Young Harris, Georgia
Young Harris, Georgia
|• Total||0.95 sq mi (2.47 km2)|
|• Land||0.95 sq mi (2.47 km2)|
|• Water||0.00 sq mi (0.00 km2)|
|Elevation||1,923 ft (586 m)|
| • Estimate |
|• Density||1,744.75/sq mi (673.70/km2)|
|Time zone||UTC-5 (Eastern (EST))|
|• Summer (DST)||UTC-4 (EDT)|
|GNIS feature ID||0356657|
Young Harris is located at (34.934233, -83.847681).
The city is located at the junction of U.S. Route 76/Georgia State Route 515 (Zell Miller Mountain Parkway) and Georgia State Route 66. U.S. 76/GA-515 run through the center of town from west to east, with GA-515 splitting off to the north in the eastern part of the city from U.S. 76. U.S. 76 leads east 8 miles (13 km) to Hiawassee, the Towns County seat, and southwest (with GA-515) 9 miles (14 km) to Blairsville. GA-66 leads northwest from Young Harris 5 miles (8.0 km) to its end at the Georgia-North Carolina state line.
According to the United States Census Bureau, the city has a total area of 1.0 square mile (2.6 km2), all land.
These are cities within an approximate 15 mile radius of Young Harris.
|U.S. Decennial Census|
As of the 2010 United States Census, there were 899 people living in the city. The racial makeup of the city was 90.9% White, 2.6% Black, 0.4% Native American, 1.2% Asian, 0.1% from some other race and 0.8% from two or more races. 4.0% were Hispanic or Latino of any race.
As of the census of 2000, there were 604 people, 112 households, and 74 families living in the city. The population density was 591.2 people per square mile (228.6/km2). There were 134 housing units at an average density of 131.2 per square mile (50.7/km2). The racial makeup of the city was 96.52% White, 1.66% African American, 0.33% Native American, 0.50% Asian, and 0.99% from two or more races. Hispanic or Latino of any race were 0.83% of the population.
There were 112 households, out of which 21.4% had children under the age of 18 living with them, 55.4% were married couples living together, 8.0% had a female householder with no husband present, and 33.9% were non-families. 32.1% of all households were made up of individuals, and 17.9% had someone living alone who was 65 years of age or older. The average household size was 2.19 and the average family size was 2.74.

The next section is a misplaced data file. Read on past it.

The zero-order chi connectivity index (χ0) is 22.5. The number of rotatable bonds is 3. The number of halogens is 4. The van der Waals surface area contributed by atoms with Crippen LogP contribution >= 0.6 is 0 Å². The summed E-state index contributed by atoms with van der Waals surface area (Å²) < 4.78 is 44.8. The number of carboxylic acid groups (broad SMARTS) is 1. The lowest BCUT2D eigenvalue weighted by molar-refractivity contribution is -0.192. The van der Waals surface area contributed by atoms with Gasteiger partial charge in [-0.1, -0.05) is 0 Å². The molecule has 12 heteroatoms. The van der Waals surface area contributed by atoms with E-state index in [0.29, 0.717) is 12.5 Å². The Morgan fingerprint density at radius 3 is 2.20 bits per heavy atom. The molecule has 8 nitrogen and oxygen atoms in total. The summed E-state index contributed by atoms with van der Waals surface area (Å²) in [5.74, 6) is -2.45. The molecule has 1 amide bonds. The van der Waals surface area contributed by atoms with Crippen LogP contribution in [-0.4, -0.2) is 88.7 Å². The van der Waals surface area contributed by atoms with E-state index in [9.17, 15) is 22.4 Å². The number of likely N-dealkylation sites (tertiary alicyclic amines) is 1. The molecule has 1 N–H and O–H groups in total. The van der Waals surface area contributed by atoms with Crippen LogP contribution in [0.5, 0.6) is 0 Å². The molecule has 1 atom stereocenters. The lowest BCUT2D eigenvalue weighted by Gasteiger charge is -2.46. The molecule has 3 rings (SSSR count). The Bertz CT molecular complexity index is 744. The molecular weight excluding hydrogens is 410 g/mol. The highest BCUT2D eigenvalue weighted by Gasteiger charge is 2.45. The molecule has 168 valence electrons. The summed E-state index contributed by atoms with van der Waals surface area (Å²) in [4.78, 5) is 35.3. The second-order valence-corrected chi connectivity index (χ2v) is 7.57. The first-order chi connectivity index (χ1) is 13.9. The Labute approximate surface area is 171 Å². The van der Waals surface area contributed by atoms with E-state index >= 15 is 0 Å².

In the city the population was spread out, with 8.6% under the age of 18, 62.6% from 18 to 24, 8.9% from 25 to 44, 11.6% from 45 to 64, and 8.3% who were 65 years of age or older. The median age was 20 years. For every 100 females, there were 69.69 males. For every 100 females age 18 and over, there were 67.3 males.
The median income for a household in the city was $38,250, and the median income for a family was $46,071. Males had a median income of $35,313 versus $40,625 for females. The per capita income for the city was $12,533. About 6.3% of families and 10.7% of the population were below the poverty line, including 2.5% of those under age 18 and 18.8% of those age 65 or over.
Young Harris was originally named "McTyeire", after Bishop Holland McTyeire. It was later renamed to honor Judge Young Harris, the benefactor of McTyeire Institute (which was also renamed to Young Harris College).
Former Georgia governor and U.S. Senator Zell Miller (1932-2018) was born in and died in Young Harris. He was mayor of the small town from 1959 to 1960. Former Member of the United States House of Representatives from Georgia's 9th District Ed Jenkins (1933-2012) was born in Young Harris.
- "2019 U.S. Gazetteer Files". United States Census Bureau. Retrieved July 9, 2020.
- "Population and Housing Unit Estimates". United States Census Bureau. May 24, 2020. Retrieved May 27, 2020.
- "U.S. Census website". United States Census Bureau. Retrieved 2008-01-31.
- "US Board on Geographic Names". United States Geological Survey. 2007-10-25. Retrieved 2008-01-31.
- "US Gazetteer files: 2010, 2000, and 1990". United States Census Bureau. 2011-02-12. Retrieved 2011-04-23.
- "Census of Population and Housing". Census.gov. Retrieved June 4, 2015.
- New Georgia Encyclopedia-Towns County
- Biographical Directory of the United States Congress-Zell Miller